Specifications of the Rogowski Coil

 

  • Output voltage = 0.023mV/A.
  • interference coefficient = 0.26%
  • Circuit amplitude = 62.2dB (at the power level)
  • Configuration of the circuitry ranges from 50Hz to 1kHz

 

PCB Coil Calculator

 

PCB Coil Dimensions

Source: Researchgate ℅ Michal Ulvr  

 

There are three methods you can use to calculate PCB inductors:  

 

First Method

 

It's based on the modification of H.A Wheeler's expression for inductors (planar spiral).

L = K1µN2Davg/ (1 + K2ɸ)

Where:

ɸ - fill factor

N – number of turns

µ0 – magnetic constant (4π x 10-7)

L – inductance (µH)

Davg – average coil diameter (µm)

The K1 and K2 coefficients depend on the coil's layout or shape. Here is a summary of different forms:  

The K1 and K2 coefficients depend on the coil's layout or shape. Here is a summary of different layouts:

 

Second Method

 

It's a monomial expression. And it came from fitting a significant database of inductors with their exact values.

L = βDα1 Wα2 Dα3avg Nα4 gα5

Where:

g – the gap between the turns (s – W) (µm)

N – number of turns

D – the coil's outer diameter (µm)

L – inductance (µH)

Davg – coil's average diameter

W – PCB trace's width

With that in mind, the coefficients of αi and β depend on the layout you're using. The summary of the coefficient for different formats is as follows:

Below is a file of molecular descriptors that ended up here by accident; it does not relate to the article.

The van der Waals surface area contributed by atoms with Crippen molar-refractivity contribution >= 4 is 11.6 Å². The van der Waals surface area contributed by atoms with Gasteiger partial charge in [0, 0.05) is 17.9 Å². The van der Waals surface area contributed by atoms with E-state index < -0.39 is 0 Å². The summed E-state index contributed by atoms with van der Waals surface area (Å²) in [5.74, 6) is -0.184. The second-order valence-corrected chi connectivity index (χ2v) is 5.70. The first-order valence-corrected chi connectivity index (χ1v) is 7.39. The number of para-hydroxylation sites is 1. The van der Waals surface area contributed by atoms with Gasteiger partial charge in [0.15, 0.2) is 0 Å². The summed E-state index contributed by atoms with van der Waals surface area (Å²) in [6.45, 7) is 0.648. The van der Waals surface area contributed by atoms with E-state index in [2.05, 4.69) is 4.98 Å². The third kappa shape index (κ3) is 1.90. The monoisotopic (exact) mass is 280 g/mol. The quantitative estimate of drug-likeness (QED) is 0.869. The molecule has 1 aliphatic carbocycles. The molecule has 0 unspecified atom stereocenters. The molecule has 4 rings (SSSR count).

The K1 and K2 coefficients depend on the coil's layout or shape. Here is a summary of different layouts:  

Third Method

 

This one is from the electromagnetic principles. All you need to do is estimate the spiral sides.

L = µ0N2Davgc1/2 (In (c2/ɸ) + c3ɸ + c4ɸ2)  

 

The K1 and K2 coefficients depend on the coil's layout or shape. Here is a summary of different layouts:  

Important Things to Note

 

The accuracy of the third formula may reduce when the s/W ratio increases. And it shows a maximum error of about 8%. Furthermore, you can build practical integrated spiral inductors with W ≤ s.

That said, you have to define your layout and coil diameter before calculating. So, if your result is beyond the printed trace acceptable size, adjust your diameter. Then, recalculate your coil.

Typically, you should expect about 2 – 3% errors for the three expressions. In addition, if you want to determine the hollowness of your inductor, use the coil's average diameter (Davg) and filling factor (ɸ).

Davg = (D + d)/ 2

ɸ = (D – d)/ (D + d)

Where:

D – coil's outer diameter

d – inner diameter of the coil  

 

PCB Coils Manufacturing

 

PCB COils on a board

Source: Wikimedia Commons  

 

This section will show how to construct a prototype PCB alongside spiral variants. But before jumping into the project, use a flexible actuator as a guide. In addition, you can use the variations below to get accurate results: